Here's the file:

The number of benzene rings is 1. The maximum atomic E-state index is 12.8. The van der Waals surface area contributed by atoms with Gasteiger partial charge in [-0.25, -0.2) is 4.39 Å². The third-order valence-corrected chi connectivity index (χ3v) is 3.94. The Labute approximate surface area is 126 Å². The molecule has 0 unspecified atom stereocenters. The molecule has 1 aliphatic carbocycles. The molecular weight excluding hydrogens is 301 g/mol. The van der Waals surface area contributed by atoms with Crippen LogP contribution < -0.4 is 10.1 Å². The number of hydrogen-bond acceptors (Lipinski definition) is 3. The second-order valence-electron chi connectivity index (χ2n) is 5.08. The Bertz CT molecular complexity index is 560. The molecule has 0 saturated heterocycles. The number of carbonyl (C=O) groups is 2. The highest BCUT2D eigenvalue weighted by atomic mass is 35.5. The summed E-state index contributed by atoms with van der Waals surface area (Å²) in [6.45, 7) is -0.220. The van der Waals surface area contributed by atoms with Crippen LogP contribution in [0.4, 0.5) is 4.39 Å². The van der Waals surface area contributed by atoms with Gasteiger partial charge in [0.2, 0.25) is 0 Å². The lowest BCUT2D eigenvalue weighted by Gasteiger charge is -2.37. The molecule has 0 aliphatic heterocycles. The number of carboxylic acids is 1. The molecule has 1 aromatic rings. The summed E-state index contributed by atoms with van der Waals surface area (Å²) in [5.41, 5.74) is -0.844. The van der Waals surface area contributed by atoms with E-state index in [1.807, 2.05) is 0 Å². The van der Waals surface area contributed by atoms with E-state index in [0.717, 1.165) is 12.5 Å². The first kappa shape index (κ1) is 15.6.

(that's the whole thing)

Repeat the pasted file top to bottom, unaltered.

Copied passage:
The number of benzene rings is 1. The maximum atomic E-state index is 12.8. The van der Waals surface area contributed by atoms with Gasteiger partial charge in [-0.25, -0.2) is 4.39 Å². The third-order valence-corrected chi connectivity index (χ3v) is 3.94. The Labute approximate surface area is 126 Å². The molecule has 0 unspecified atom stereocenters. The molecule has 1 aliphatic carbocycles. The molecular weight excluding hydrogens is 301 g/mol. The van der Waals surface area contributed by atoms with Crippen LogP contribution < -0.4 is 10.1 Å². The number of hydrogen-bond acceptors (Lipinski definition) is 3. The second-order valence-electron chi connectivity index (χ2n) is 5.08. The Bertz CT molecular complexity index is 560. The molecule has 0 saturated heterocycles. The number of carbonyl (C=O) groups is 2. The highest BCUT2D eigenvalue weighted by atomic mass is 35.5. The summed E-state index contributed by atoms with van der Waals surface area (Å²) in [6.45, 7) is -0.220. The van der Waals surface area contributed by atoms with Crippen LogP contribution in [0.4, 0.5) is 4.39 Å². The van der Waals surface area contributed by atoms with Gasteiger partial charge in [0.2, 0.25) is 0 Å². The lowest BCUT2D eigenvalue weighted by Gasteiger charge is -2.37. The molecule has 0 aliphatic heterocycles. The number of carboxylic acids is 1. The molecule has 1 aromatic rings. The summed E-state index contributed by atoms with van der Waals surface area (Å²) in [5.41, 5.74) is -0.844. The van der Waals surface area contributed by atoms with E-state index in [1.807, 2.05) is 0 Å². The van der Waals surface area contributed by atoms with E-state index in [0.717, 1.165) is 12.5 Å². The first kappa shape index (κ1) is 15.6.